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  • Mark Hutton: Hi, I'm Mark Hutton, University of Maine Cooperative Extension vegetable specialist.

  • Today we're going to talk about staking individual tomato plants.

  • Now, this is something that many home gardeners will do. We're going to prune our plants to

  • a single stem by removing the suckers. And you might ask, what are the suckers? The suckers

  • are these branches that come off the main stem. The main stem is the part of the plant

  • that has most of the fruit clusters. You'll see that they will sometimes have a fruit

  • cluster, but it's much weaker than the main stem.

  • The fruit quality that you get off of these suckers just isn't going to be as good. So

  • you're better off, if you can, if you have the time or the inclination, to remove these.

  • This one is a little bit too big to snap off, so I'm going to cut it. Very simply, you don't

  • want to damage the plant when you pull these off.

  • So how are we going to tie these to our stakes? Well, you can see here, I'm using strips of

  • rags. It's a soft cloth. We don't want to use string. This is an old tee shirt. It's

  • a little bit stretchy.

  • Other things that work really well are old nylons or pantyhose, because they're not going

  • to rot. What you want to stay away from is some sort of string that may eventually cut

  • the plant.

  • When we tie the plant, we're going to take our tie around the plant, make a small loop

  • in it before we tie it to our stake. And we can just simply tie it off any way we want.

  • Now, that loop is to keep it from sliding up and down on the stem and abrading the step.

  • We don't want to tie it too tight. We want to tie it just tight enough, so that it stays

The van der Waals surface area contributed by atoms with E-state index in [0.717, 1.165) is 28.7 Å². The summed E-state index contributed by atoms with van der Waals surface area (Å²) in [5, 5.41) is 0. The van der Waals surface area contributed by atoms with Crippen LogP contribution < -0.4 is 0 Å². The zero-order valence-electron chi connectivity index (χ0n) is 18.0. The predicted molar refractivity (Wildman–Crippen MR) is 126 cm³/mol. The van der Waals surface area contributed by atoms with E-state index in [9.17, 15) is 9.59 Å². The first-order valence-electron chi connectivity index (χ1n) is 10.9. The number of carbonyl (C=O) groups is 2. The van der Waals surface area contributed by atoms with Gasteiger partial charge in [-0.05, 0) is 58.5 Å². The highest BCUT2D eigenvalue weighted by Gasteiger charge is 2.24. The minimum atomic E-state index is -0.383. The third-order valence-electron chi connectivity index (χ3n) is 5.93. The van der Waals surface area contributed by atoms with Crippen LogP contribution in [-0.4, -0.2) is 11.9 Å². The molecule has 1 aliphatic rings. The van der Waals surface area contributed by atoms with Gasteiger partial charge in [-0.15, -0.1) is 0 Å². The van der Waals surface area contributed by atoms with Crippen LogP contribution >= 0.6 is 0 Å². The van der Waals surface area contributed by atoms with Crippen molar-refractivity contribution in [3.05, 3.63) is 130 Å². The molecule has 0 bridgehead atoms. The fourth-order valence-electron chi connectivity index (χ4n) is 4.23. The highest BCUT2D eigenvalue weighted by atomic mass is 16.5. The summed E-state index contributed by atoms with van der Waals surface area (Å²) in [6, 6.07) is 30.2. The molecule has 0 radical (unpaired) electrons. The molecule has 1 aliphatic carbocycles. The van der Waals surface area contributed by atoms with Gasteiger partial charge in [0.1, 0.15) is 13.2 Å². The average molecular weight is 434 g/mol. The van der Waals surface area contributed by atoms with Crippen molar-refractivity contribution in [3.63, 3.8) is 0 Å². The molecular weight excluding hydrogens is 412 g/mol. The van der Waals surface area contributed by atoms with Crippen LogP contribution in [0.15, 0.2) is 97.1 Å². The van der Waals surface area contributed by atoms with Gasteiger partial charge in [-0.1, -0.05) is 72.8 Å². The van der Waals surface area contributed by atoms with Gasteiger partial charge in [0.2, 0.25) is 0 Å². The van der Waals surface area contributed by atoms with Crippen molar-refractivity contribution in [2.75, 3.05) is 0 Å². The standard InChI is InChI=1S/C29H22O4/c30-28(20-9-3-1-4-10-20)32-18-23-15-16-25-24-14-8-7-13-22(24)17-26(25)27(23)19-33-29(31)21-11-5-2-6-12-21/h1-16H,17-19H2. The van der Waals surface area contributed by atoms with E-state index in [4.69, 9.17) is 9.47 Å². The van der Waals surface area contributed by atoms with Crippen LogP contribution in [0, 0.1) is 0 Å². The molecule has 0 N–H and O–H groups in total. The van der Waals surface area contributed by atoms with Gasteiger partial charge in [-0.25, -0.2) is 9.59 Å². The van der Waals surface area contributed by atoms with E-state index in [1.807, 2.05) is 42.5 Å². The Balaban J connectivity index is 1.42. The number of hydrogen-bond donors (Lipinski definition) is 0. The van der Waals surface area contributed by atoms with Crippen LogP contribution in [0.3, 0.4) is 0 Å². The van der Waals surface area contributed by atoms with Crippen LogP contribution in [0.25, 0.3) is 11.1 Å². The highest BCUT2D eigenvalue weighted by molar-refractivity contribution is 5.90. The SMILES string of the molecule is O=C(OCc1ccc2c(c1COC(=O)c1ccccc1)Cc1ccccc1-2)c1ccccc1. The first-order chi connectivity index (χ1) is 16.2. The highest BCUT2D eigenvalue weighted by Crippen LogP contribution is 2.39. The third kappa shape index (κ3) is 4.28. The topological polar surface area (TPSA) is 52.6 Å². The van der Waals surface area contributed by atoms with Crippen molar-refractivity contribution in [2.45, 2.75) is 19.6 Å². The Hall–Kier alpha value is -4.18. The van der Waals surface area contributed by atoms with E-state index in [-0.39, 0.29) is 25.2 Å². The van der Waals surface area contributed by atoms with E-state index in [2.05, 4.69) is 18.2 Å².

• up against the stake.

  • So staking individual tomato plants is something that you're going to want to do just with

  • the indeterminate varieties of tomatoes, so the beefsteak types of tomatoes. It's a little

  • bit labor-intensive to do it with the wild growing, small cherry tomatoes, things like

  • that. And for the determinate or bush plants, this isn't going to be a very effective way

  • to stake them.

  • If you just have a few plants, this is a perfectly acceptable way to go. If you're growing more

  • tomato plants, it would suggest that perhaps you look at using the basket weave or the

  • trellising, cable trellis system.

  • Here we've got another plant, another stem that we should tie up. So we're just going

  • to do that before we move on. Notice we make a little twist and then just simply tie our

  • section of rag off.

  • When we're going through pruning, tying or trellising our tomato plants, we want to try

  • and be sure to leave as much foliage on the plant as we can to protect the fruit from

  • sunburning. You see here, we've got some fairly nice leaf cover over that fruit. That's going

  • to help keep it shaded and keep it from getting sunburned.

  • As we start to work up the plant and the fruits start to mature, and we're harvesting further

  • and further up the plant, we can start removing or de-leafing those lower leaves, anything

  • below the last ripening fruit cluster.

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B1 tie plant fruit tomato stake removing

How to Grow Tomatoes: Staking

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    Furong Lai posted on 2012/12/14
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